In Defense of Luca Badoer


From the satirical motoring blog Sniff Petrol, came a spoof article about a new series for the most rubbish drivers in Formula 1, headlined by the polarizing Venezuelan, Pastor Maldonado of the Lotus F1 Team. But this article isn’t about Maldonado, a former Grand Prix winner and GP2 Series champion in his own right, now struggling just to score a championship point in his fourth season. There’s a line in this article that lists three “benchmarks” of complete and utter futility in the highest level of auto racing, three of the worst drivers in recent F1 history, at least in the mind of Mr. Richard Porter, the Top Gear writer who has run the blog for nearly fifteen years. See if you can identify which one of them doesn’t belong, based on their career descriptions.

Driver #1 was a 31-year-old rookie driving for a first-year team. He never outqualified his veteran teammate, often ending up more than a second adrift of his lead driver’s times. He spun in nearly every practice session he participated in, and after four miserably slow and incident-filled races capped off by punting Christjian Albers’ Midland into a rollover at Imola, he became the first driver in the modern era to be revoked of his FIA Super License for failing to drive at an acceptable standard, and the only one since.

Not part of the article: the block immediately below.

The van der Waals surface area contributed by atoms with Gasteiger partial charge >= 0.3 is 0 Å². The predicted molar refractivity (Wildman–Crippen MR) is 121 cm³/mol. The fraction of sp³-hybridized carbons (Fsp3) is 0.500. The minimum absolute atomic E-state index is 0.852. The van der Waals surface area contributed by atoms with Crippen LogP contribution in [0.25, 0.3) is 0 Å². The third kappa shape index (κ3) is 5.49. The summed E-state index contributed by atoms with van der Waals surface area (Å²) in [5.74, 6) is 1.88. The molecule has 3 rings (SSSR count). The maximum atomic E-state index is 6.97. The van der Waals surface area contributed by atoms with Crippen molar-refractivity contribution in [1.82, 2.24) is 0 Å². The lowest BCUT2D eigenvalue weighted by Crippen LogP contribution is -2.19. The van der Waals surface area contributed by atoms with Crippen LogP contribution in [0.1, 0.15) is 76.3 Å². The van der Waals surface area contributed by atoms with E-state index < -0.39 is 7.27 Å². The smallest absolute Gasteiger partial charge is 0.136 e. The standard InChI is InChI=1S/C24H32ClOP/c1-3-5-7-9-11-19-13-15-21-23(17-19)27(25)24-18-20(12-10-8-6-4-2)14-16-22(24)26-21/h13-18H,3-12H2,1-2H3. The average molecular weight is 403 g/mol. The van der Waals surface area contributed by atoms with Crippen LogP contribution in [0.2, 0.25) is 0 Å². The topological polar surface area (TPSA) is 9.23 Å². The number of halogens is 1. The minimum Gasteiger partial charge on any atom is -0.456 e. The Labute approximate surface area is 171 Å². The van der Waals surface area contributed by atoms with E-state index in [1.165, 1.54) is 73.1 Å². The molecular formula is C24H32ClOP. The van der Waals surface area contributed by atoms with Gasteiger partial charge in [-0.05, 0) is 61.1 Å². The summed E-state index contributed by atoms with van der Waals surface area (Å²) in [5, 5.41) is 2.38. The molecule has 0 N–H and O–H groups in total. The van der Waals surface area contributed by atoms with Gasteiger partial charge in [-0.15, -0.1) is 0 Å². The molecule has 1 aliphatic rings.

Driver #2 was a 42-year-old Israeli businessman, a gentleman racer in the truest sense, to put it as nicely as possible. He was a backmarker in all three of his Euroseries F3000 starts, and in 2005 he used his business connections to buy a weekend test driver appearance with Minardi at the Hungarian Grand Prix. He was 13 seconds off the pace of his nearest teammate, he radioed in complaining to the team about the car having too much grip, and after spinning into a gravel trap after just a handful of slow, miserable laps, he had to be craned off track while he was still strapped into his Minardi PS05 because he didn’t know how to detach the steering wheel on his car.

And then we get to driver #3. Driver #3 is one of seven drivers since 1985 to have won the top-level Formula series on the ladder to F1 – either International F3000 or GP2 Series – in his rookie year, at age 21, finishing ahead of three other rookies in that season’s championship, who would combine for 25 Formula 1 victories in their careers. His baseline qualifying success rate against all of his F1 teammates was well over 50% despite often driving for some of the least-capable and under-funded teams in the sport. And as a test driver for Scuderia Ferrari, he was the primary tester of the cars that won the team eight Constructors’ Championships in a span of ten years, and had a longer tenure at the Scuderia than did Ross Brawn, Rory Byrne, and the seven-time world champion driver who was the face of the team for a decade, Michael Schumacher.